23 Second Generation Antipsychotics
Loxapine Clozapine Clozapine and olanzapine are new generation atypical antipsychotics Minimal extrapyramidal side effects and do not produce tardive dyskinesia Beneficial in patients showing no response to classical neuroleptics (phenothiazines or butyrophenones) Clozapine has relatively low affinity for brain dopamine D1 and D2 receptors (moderate affinity for D4) in comparison to its affinity at adrenergic a1 and a2, histamine H1, muscarinic M1 and serotonin 5-HT2A receptors Olanzapine has somewhat different neurological profiles in that it is more potent antagonist at dopamine D2 and serotonin 5-HT2A receptors Both are orally active and are metabolized by CYP3A4 (clozapine) or CYP1A2 (olanzapine) to inactive metabolites Clozapine has half-life of 12 hours while olanzapine has a variable half-life of 20 to 50 hours Quitiapine has similar brain receptor binding profile as clozapine. Loxapine has more typical neuroleptic biochemical profile with mainly antidopaminergic activity at D2-type receptors.

24 Benzisoxazoles/benziisothiazole
Resperidone is benzisoxazole and ziprasidone is the benzisothiazole containing antipsychotic agents Risperidone is 5-HT2A/D2 antagonist with relatively high affinity at histamine H1 and adrenergic a1 and a2 receptors. It has less extrapyramidal side effects due to no dopamine inhibitory effect in striatum and cortex, well absorbed orally and metabolized by hepatic CYP2D6 to 9-hydroxy active metabolite with a half-life of 22 hours. Ziprasidone is also 5-HT2A/C/D2 antagonist with relatively high affinity at histamine H1 and adrenergic a1 and a2 receptors. It can also activate 5-HT1A in brain and partial D2 agonist activity in some selective cells which are important for these atypical antipsychotics for little or no extrapyramidal effects. It has a half life of 6 hours with oral bioavailability ~60%

25 It is an arylpiperazine quinoline derivative with complex pharmacology
It is an arylpiperazine quinoline derivative with complex pharmacology. Dopamine D2 and serotonin 5-HT1A & 5-HT2A/C receptor inhibitions are believed to be involved in its antischizophrenic therapy. It has high affinity partial agonist effect to some D2 receptors depending on cell type, which explain its low extrapyramidal side effects.

26 New Molecular Entities in 2009
Asenapine is a new second generation antipsychotic (schizophrenia and manic episodes) for adults. It shows high affinity for numerous receptors, including serotonin, adrenergic, the dopamine, and histamine receptors; and much lower affinity for the mACh receptors as antagonist. Only sublingual dosage forms are available. Asenapine is reasonably absorbed with an absolute bioavailability of 35% for sublingual dosing - for oral dosing (i.e. the drug makes it into the stomach and bowel absorption) is far lower at ca. 2%. (This route of absorption also is really 'topical', even through the drug is orally dosed). Asenapine has high plasma protein binding (~95%), It is primarily metabolized by oxidative metabolism by CYP1A2 and also by direct glucoronidation by UGT1A4, and is cleared by both renal and hepatic routes in approximately similar proportions. Iloperidone is a piperidinyl-benzisoxazole derivative atypical antipsychotic for the treatment of schizophrenia. The tertiary amine makes the molecule basic, but otherwise the molecule is largely lipophilic in character Blocks the sites of noradrenaline, dopamine, and serotonin receptors. In addition, pharmacogenomic studies identified SNPs associated with an enhanced response to iloperidone during acute treatment of schizophrenia.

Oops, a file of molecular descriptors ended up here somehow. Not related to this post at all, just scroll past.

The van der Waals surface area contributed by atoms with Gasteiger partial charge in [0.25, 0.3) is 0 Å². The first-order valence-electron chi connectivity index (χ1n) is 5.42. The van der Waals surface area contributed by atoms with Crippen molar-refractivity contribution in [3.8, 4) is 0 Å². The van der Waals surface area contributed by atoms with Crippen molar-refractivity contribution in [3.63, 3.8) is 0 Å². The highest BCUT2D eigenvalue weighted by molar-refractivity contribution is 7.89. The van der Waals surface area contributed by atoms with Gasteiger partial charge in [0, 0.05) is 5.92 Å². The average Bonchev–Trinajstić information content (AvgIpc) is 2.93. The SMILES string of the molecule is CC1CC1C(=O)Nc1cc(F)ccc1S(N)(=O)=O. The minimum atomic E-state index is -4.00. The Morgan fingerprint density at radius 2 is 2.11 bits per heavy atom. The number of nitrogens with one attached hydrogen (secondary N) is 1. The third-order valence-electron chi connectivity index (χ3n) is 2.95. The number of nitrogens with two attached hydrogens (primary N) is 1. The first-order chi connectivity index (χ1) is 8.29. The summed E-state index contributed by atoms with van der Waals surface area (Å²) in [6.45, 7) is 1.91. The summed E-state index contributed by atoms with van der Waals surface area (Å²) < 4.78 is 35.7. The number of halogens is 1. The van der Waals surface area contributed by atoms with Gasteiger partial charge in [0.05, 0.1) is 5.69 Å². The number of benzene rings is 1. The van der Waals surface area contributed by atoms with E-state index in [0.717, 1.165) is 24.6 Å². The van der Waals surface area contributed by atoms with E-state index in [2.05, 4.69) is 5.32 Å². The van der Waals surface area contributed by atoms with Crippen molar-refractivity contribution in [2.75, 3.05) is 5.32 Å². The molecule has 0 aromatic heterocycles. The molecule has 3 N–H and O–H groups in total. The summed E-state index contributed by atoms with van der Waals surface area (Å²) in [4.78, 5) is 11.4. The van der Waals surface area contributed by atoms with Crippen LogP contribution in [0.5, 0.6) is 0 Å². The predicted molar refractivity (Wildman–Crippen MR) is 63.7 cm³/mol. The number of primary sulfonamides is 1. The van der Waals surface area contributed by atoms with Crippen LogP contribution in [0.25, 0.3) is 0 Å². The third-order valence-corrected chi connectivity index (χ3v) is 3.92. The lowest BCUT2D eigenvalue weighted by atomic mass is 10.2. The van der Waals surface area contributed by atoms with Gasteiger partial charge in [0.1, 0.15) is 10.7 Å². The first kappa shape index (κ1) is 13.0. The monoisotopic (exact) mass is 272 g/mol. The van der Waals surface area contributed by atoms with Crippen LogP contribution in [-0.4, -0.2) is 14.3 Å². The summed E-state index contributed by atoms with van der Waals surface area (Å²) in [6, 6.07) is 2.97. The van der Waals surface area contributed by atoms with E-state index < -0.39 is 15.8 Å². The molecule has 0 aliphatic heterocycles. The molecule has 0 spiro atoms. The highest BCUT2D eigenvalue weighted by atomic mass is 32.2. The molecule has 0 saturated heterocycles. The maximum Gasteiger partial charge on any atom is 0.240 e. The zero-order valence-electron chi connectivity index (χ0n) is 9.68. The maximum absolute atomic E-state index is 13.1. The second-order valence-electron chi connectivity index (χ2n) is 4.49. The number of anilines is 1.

27 Study Guide What ring geometry favors antipsychotic and antidepressant activities and why? Why phenothiazines are antagonists to dopamine receptro? Explain the binding modes. What is the effect of ring substitution on antipsychotic potency? Know about both type and position of substitution. What type of side chain favors the antipsychotic activity and antihistaminic activity? What is the effect on branching the side chain on both antihistaminic and antipsychotic effect? What are different types of amine functions on the side chain? Compare their antipsychotic and othar effects of all three types of amines – the aliphatic, piperidine and piperazine. What are thiothexenes and their activities? Activity difference of loxapine and amoxapine. What are atypical antipsychotics? Why do they not possess extrapyramidal side effects? Identify the atypical drugs from group of structures. How was ziprasidone developed? Know all about iloperidone and asenapine